found it in one of these deserted torreni
Teds which the American man of the
Occident calls a ca-jon. Two feeble lines
of houses, with a stony street Instweeii ;
two rocky lines ot ragged hills from
whose rough faces, like numerous "JH'S
noes. jutted the half built, hr.lt dug-out
miners' cabins, and one large. noiy build
ing in tlie town, lrom whose high cliirur.eys
ome clouds of smoke and putts of steam.
When tlie two-horse spring wagon, which
tlie proprietor thereof called a stage. pulled
tip in front of the office building pertaining
to the larger structure, our hero alighted.
Unheralded. unattended. ' unacquainted,
ami miwelcoined. His few personal effects
were rapidly piled out alter him upon the
tep ot th j 'ofllce. ud the 4 age drove
way. leaving him an entire stranger "in
the cold world."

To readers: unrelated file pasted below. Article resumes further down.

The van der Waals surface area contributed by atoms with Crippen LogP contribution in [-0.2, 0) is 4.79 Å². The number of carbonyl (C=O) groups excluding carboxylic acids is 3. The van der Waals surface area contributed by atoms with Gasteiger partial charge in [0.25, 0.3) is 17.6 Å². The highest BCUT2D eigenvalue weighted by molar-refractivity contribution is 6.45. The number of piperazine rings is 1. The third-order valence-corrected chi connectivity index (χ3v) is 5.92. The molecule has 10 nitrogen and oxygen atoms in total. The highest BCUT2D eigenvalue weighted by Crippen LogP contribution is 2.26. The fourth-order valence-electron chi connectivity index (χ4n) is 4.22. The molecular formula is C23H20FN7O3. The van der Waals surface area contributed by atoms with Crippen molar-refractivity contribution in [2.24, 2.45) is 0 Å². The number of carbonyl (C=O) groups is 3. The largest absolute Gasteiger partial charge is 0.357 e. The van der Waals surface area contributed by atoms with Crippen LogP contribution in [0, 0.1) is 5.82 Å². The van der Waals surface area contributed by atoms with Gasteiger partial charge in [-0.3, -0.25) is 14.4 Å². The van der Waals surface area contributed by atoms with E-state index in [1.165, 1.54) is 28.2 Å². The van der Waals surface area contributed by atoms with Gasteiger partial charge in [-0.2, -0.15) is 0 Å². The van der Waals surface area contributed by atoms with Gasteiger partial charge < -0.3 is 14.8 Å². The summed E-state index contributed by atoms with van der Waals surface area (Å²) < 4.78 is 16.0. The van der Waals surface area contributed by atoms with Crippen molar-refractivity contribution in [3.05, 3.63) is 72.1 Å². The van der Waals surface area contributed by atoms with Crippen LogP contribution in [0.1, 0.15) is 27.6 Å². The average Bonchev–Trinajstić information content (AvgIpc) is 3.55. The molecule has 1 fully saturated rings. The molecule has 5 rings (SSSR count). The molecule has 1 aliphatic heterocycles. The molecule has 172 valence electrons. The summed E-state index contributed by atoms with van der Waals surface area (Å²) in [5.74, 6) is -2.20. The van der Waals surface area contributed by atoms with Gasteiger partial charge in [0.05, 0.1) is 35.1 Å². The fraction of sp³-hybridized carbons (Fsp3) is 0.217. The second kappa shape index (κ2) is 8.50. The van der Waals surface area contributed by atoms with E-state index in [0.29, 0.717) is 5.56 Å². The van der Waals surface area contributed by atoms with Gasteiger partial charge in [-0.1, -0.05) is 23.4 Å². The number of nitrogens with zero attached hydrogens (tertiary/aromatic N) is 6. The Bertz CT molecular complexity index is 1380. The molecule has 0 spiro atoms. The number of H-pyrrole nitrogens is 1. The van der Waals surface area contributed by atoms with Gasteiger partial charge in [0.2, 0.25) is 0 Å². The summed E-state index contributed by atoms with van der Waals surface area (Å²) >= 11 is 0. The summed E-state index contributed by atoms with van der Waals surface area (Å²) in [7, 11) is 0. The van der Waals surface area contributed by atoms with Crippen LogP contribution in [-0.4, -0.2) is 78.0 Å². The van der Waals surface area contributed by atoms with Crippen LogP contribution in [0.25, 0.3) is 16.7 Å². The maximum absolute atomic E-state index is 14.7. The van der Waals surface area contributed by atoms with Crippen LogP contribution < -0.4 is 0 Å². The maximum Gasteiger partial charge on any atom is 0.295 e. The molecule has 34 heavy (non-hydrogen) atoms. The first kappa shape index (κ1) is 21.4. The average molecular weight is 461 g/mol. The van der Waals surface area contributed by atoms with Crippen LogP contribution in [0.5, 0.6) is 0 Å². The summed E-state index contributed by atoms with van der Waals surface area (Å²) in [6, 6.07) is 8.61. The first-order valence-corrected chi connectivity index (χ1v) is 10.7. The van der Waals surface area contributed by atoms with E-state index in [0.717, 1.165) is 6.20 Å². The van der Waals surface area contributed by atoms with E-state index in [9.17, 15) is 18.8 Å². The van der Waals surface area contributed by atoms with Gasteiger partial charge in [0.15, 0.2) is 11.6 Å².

With his usual directness of purpose, he
presented himself' to tiie person behind the
desk, and. finding that person to be the
. jwirty to whom his credentials were ad
dressed, he immediately served the same
upon him. '
I am glad to meet yon, Mr. Myd!e.
and if it suit you as well to get in here
as It does ine to get out, we are both
To this remark Norman simply bowed
poJitely, and then said :
If you will be good enough to sliow
me over the place, and introduce me to
tlie foreman, ho-I such other persons as I
may have uto.t business with, I shall be
glad at any time to return tlie favor, if in
tuy power to do so."
Certainly, certainly ! Blethers is
down in the mine at present, tuit I will
introduce you to the amalgamator, the
store-keeper, tlie postmaster, ami and
the boys generally." ,
"And the matter of lodgings M Nor
man was beginning to sav.
- You take tuy room, I suppose ; right
here in the office building." Here he